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Indigenous Catholic Village Evacuated As Typhoon Aere Drew Near

Updated: September 01, 2004 05:00 PM GMT
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Several Catholic-majority indigenous villages had to be evacuated when Typhoon Aere, Taiwan´s fiercest storm in 20 years, zeroed in on northern Taiwan.

The Ministry of the Interior reported on Aug. 30 that 12 people died, 17 were missing and 86 injured in the storm.

Bishop Luke Liu Hsien-tang of Hsinchu told UCA News on Aug. 31 that most of the 1,000 people evacuated from Ching Chuan village, located in Wu Feng township, are Catholics of the Atayal tribe. The whole village virtually "moved" 20 kilometers to escape Typhoon Aere, Hsinchu´s most severe storm in two decades, the bishop said. Mountain villages such as Ching Chuan were hardest-hit due to mudslides caused by the storm.

Jesuit Father Gerardo del Valle, 95, stationed at Christ Our Savior Church in Wu Feng, told UCA News that conditions in Ching Chuan are "very bad" but he is safe in Wu Feng, 60 kilometers southwest of Taipei.

Bishop Liu recalled that a group of Fu Jen Catholic University students who were in Chien Shih township´s Hsinluan village for a summer program escaped just before a landslide blocked the road. Chien Shih, 18 kilometers east of Wu Feng, and Ching Chuan are both part of his diocese.

Jesuit Father Aquilino Miguelez, 87, was the last to leave Hsinluan village because he insisted on staying until all the villagers left, the bishop said. Father Alfonso Arcay, regional superior of the Society of Jesus in Taiwan, told UCA News on Sept. 1 that Father Miguelez did not want to leave the village at all, but the Jesuit superior convinced his elderly confrere he had to get out by rescue helicopter lest he burden others.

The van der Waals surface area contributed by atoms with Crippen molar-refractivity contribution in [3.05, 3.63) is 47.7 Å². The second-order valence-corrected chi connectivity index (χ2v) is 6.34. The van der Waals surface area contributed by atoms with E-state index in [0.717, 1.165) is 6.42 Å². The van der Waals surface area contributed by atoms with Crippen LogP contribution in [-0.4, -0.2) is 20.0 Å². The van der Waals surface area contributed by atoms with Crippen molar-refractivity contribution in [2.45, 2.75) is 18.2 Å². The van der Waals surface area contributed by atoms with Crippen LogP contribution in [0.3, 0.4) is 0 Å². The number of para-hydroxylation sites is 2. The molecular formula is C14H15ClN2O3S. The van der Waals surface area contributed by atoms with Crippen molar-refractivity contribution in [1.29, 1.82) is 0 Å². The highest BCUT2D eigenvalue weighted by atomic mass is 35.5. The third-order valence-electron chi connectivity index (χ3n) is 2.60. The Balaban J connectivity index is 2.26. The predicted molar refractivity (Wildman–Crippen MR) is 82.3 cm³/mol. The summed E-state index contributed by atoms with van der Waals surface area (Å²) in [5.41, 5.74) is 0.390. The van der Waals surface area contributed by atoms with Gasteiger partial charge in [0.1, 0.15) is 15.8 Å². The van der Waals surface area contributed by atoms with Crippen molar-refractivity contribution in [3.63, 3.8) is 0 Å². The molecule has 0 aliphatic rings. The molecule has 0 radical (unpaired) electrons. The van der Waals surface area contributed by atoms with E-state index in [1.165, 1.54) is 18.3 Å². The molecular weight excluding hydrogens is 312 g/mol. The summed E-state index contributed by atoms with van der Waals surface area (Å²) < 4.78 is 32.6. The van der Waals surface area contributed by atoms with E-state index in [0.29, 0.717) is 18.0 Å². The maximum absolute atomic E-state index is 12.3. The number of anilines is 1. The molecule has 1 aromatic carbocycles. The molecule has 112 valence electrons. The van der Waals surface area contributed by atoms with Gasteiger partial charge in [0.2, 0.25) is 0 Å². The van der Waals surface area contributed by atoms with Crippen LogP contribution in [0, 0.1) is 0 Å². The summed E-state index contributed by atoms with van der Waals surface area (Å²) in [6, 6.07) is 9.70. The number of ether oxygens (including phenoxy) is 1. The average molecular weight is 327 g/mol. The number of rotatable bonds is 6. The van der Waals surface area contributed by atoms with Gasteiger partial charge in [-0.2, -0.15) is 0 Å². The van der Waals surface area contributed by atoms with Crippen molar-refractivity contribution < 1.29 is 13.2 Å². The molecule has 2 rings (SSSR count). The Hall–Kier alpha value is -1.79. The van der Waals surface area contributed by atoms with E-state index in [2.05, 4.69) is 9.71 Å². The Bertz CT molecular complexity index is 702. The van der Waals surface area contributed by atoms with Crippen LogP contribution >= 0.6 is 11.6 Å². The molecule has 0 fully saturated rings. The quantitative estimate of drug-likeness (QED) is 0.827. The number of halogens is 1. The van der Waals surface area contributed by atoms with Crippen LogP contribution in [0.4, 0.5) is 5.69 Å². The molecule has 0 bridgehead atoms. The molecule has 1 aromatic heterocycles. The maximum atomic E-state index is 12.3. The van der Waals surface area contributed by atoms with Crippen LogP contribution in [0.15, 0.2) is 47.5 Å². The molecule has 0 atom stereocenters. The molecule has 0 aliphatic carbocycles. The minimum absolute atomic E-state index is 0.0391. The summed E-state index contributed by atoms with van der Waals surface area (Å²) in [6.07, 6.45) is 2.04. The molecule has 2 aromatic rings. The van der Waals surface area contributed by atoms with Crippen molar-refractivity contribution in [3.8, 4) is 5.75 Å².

Despite the inconveniences elderly missioners endure in the mountainous region, Father Arcay pointed out, they have been generally unwilling to leave their mission stations for any reason. Noting that some have been there for more than 50 years, he said that asking them to leave is like "killing them."

The Jesuits met on Aug. 30 to discuss how they could help people affected by the typhoon. A three-person team was set up to aid such people and the team has already set out to work with the diocese and lay catechists.

Bishop Liu pointed out that after villagers moved to a vacant old-age home and a military camp in Hsinchu city for temporary shelter, Church workers have had to locate Catholics before identifying their needs.

The Sunday Mass collection taken up on Aug. 29 in all parishes in Hsinchu diocese has been designated for disaster relief, the bishop said.

Theresa Chang Te-lang, a lay catechist, told UCA News on Aug. 31 that the typhoon had caused mudslides in many places, damaged numerous roads, and cut water and electricity supplies in some areas. According to Chang, the villagers are now living on supplies that have been airdropped to them.

Another laywoman who helps at Our Lady of Lourdes Church in Chailo village, part of Chien Shih township, told UCA News on Sept. 1 the road in that area was damaged by the typhoon but people can now get through again.

She also said that some people from a neighboring village have taken shelter in Catholic and Protestant churches in her township because the foundations of their houses in the village had sunk.

Taiwan´s Central Weather Bureau is closely watching the path of newly formed Typhoon Songda. However, the bureau says it will take at least five days to determine if that new storm system will affect the island.

END

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